I have a leak that's going from my upstairs bathroom tub/shower to my downstairs bathroom ceiling. The leak occurs only when someone is using the shower or tub. I had someone open up the ceiling and inspect was going on from below. A PVC pipe was found to be leaking and was repaired. I proceeded to re-grout all the tile where water may be wanted to go through the tile. I also re-caulked, using silicone, the corners of the wall where the tile and the tub meet.

That pipe no longer leaks, but amazingly, I appear to still have some leak somewhere else in the ceiling.

My shower head is detachable like a wand. I detached it and began applying water in various areas to see if I could reproduce the leak. I think I found that when I apply it on my escutcheon plate, it appears to reproduce the leak. I have a small hole there that I discovered in the grout, perhaps 2 mm thick. I am thinking to apply silicone to seal the plate. It is currently flush against the wall, and with the exception of the 2mm thick hole, I see no gaps. There is no silicone however, I suppose this was never sealed.

When researching how to silicone seal this, I found that some people recommend opening it up and putting plumbers putty, something I'm not sure is necessary in my case. I am planning to apply the silicone.

When applying silicone to the escutcheon plate, some people recommend putting it only on the top area where the plate meets the tile wall, where water would flow down into on top of the plate from the top of the shower. I suppose the rationale is that if water gets stuck there, it may somehow escape into the shower down the tile, rather than behind the wall. I'm not sure though.

Should I seal only the top 3/4 circumference of the plate, or should I seal the whole circumference of the plate?

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  • Picture would help a lot.
    – DMoore
    Aug 26, 2013 at 15:33
  • It is hard to tell, but it looks like your tub spout has a large gap and I see pipe. This needs to be sealed too.
    – user30114
    Dec 28, 2014 at 21:38

2 Answers 2


You should only seal the upper arc (clock face analogy: 7 through 12, to 5, leaving the 6 position open).

You can seal behind the escutcheon. in the plane of the tile (bridging the actual wall penetration), at the 7-6-5 position. there should remain a small gap at the bottom of the escutcheon cover plate and the tile.

  • Good info. Before he added the picture I had a big "Huh?" for both of you. Escutcheon in my world is shower handle trim.
    – DMoore
    Aug 26, 2013 at 16:20
  • Thanks for your reply, if you look at my picture the plate is right to the tile, with no gap except for the grout hole... should I bring it a little back away from the tile before I silicone grout this (to allow the water escape on the bottom), or is it fine to be flush with the tile plane?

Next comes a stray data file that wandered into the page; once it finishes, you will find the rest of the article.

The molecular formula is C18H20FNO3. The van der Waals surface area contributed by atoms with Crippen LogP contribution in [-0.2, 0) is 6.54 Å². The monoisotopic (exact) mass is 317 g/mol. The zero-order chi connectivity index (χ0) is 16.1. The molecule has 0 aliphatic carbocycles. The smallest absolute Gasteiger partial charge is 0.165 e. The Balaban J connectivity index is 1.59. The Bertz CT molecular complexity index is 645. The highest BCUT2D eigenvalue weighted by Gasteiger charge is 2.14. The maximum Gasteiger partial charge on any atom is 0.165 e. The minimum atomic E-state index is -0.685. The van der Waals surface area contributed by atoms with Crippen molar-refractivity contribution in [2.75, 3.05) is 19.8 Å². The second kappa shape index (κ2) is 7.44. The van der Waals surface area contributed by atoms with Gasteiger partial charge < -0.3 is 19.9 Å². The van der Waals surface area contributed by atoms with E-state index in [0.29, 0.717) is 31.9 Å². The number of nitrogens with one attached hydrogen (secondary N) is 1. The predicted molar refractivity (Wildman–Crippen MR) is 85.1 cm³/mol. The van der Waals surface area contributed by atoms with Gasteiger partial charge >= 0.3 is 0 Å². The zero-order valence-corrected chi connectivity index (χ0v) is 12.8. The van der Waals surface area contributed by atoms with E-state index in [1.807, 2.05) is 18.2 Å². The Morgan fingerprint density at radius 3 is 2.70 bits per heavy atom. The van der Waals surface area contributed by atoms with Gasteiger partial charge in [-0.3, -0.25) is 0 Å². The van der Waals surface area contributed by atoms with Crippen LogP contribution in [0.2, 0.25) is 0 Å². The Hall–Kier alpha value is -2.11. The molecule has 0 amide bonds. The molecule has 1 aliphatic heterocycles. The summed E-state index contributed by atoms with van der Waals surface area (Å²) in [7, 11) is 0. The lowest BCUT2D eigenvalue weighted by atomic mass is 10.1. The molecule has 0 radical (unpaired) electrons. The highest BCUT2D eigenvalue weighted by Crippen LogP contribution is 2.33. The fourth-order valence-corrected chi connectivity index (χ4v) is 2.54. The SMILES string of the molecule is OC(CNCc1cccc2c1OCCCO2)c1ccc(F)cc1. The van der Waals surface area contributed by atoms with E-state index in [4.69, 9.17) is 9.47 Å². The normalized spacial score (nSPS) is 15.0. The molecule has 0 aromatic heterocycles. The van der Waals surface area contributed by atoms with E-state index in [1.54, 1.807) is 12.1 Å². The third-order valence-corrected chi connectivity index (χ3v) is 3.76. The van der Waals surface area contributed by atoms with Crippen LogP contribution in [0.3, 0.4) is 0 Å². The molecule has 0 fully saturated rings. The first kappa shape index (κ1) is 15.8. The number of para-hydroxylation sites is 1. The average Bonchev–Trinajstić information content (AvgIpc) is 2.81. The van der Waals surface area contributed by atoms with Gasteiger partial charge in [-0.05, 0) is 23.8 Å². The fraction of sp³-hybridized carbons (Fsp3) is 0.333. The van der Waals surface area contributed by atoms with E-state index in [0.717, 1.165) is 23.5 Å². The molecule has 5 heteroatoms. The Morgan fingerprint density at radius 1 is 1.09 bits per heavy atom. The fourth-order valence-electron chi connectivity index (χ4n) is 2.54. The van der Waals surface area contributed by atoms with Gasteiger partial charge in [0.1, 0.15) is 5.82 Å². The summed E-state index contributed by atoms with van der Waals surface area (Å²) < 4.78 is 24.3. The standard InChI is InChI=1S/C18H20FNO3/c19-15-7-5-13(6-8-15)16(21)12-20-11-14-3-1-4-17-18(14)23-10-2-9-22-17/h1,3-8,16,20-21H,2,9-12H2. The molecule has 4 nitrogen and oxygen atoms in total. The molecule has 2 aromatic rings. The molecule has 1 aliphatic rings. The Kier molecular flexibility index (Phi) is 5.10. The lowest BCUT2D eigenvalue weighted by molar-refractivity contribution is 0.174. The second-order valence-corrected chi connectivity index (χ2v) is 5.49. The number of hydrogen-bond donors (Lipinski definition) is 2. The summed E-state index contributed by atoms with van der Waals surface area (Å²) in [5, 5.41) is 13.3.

– paneerlovr
    Aug 26, 2013 at 16:47
  • I would add - just in case OP doesn't understand - that you should seal after trim is firmly in place. I don't see any silicone in that pic, and I especially want to see it in the grout crack on the right side where it looks like there is a little hole.
    – DMoore
    Aug 26, 2013 at 16:48
  • Indeed DMoore, I plan to silicone seal it tonight, I will definitely put silicone on the whole to make sure it is water sealed. I thought initially the hole was too small to make a difference, but I now believe the hole could be the main issue, in addition to sealing the plate. I'll do it as HerrBag mentioned, I think I'll just do it on the outside in the upper arc he mentioned. I hope that will fix the problem....
    – paneerlovr
    Aug 26, 2013 at 16:56

I had a similar problem -- I put in two tile showers, and I didn't want water to leak down behind the trim ring or even have steam from the shower get inside the wall. Considering how much labor we expend to prevent water from getting into the floor or walls of a tiled shower, it didn't make sense to me to leave a 6" diameter hole under the trim ring or one around the shower head tube. The latter I took care of with grout, but I thought I'd post photos of what I did with the valve, since I didn't find anything like it online.

The shower valve opening

The trim ring does have a piece of adhesive foam around the inside, like weather stripping, where it sits against the tile, but I didn't want to have to count on that to keep water and steam out indefinitely.

What I did was cut a circular gasket a little smaller than the trim ring out of a piece of shower pan liner, available at big-box stores for about $5 a yard (5 feet wide) (or they may have a scrap for less). It's 40 mils, just under 1/16" thick, so it's pretty sturdy.

I cut a hole in the center just the size of the valve, so it would fit snugly over it. I also cut a small X at each of the two trim-ring mounting screws, and I cut a V notch at the bottom, so that any water that got behind it could drain out.

Test-fitting the gasket

After test-fitting, I removed it and applied a bead of silicone caulk all around it and a little in from the edge, stopping short of the V notch.

The gasket with silicone bead

Then I pressed it in place. When the caulk dried, I installed the trim ring, with its internal weatherstripping, secure in the knowledge that that wasn't my only line of defense.

The trim ring installed

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